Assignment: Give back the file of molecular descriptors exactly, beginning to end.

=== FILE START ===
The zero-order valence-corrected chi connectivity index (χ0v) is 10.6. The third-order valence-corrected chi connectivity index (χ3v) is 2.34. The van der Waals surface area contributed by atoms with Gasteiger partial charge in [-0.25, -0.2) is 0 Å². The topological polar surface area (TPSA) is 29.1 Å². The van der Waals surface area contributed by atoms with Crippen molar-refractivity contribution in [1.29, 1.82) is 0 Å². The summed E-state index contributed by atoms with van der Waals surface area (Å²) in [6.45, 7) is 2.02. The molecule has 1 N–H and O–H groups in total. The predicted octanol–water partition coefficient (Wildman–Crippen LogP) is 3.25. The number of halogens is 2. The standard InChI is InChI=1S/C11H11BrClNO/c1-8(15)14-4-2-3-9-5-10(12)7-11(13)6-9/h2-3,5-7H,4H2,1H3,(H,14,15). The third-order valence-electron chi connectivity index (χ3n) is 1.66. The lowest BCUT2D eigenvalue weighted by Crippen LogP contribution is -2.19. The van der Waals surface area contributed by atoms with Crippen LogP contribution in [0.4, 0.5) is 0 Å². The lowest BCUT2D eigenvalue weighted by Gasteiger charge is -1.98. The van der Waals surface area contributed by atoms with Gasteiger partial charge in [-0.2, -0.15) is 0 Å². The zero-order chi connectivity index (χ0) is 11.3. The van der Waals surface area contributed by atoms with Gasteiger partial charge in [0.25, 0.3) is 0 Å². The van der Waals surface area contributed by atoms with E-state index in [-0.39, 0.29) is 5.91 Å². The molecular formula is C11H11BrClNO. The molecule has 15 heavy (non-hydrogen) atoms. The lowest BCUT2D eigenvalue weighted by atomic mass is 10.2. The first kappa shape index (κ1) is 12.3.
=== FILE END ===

The zero-order valence-corrected chi connectivity index (χ0v) is 10.6. The third-order valence-corrected chi connectivity index (χ3v) is 2.34. The van der Waals surface area contributed by atoms with Gasteiger partial charge in [-0.25, -0.2) is 0 Å². The topological polar surface area (TPSA) is 29.1 Å². The van der Waals surface area contributed by atoms with Crippen molar-refractivity contribution in [1.29, 1.82) is 0 Å². The summed E-state index contributed by atoms with van der Waals surface area (Å²) in [6.45, 7) is 2.02. The molecule has 1 N–H and O–H groups in total. The predicted octanol–water partition coefficient (Wildman–Crippen LogP) is 3.25. The number of halogens is 2. The standard InChI is InChI=1S/C11H11BrClNO/c1-8(15)14-4-2-3-9-5-10(12)7-11(13)6-9/h2-3,5-7H,4H2,1H3,(H,14,15). The third-order valence-electron chi connectivity index (χ3n) is 1.66. The lowest BCUT2D eigenvalue weighted by Crippen LogP contribution is -2.19. The van der Waals surface area contributed by atoms with Crippen LogP contribution in [0.4, 0.5) is 0 Å². The lowest BCUT2D eigenvalue weighted by Gasteiger charge is -1.98. The van der Waals surface area contributed by atoms with Gasteiger partial charge in [-0.2, -0.15) is 0 Å². The zero-order chi connectivity index (χ0) is 11.3. The van der Waals surface area contributed by atoms with Gasteiger partial charge in [0.25, 0.3) is 0 Å². The van der Waals surface area contributed by atoms with E-state index in [-0.39, 0.29) is 5.91 Å². The molecular formula is C11H11BrClNO. The molecule has 15 heavy (non-hydrogen) atoms. The lowest BCUT2D eigenvalue weighted by atomic mass is 10.2. The first kappa shape index (κ1) is 12.3.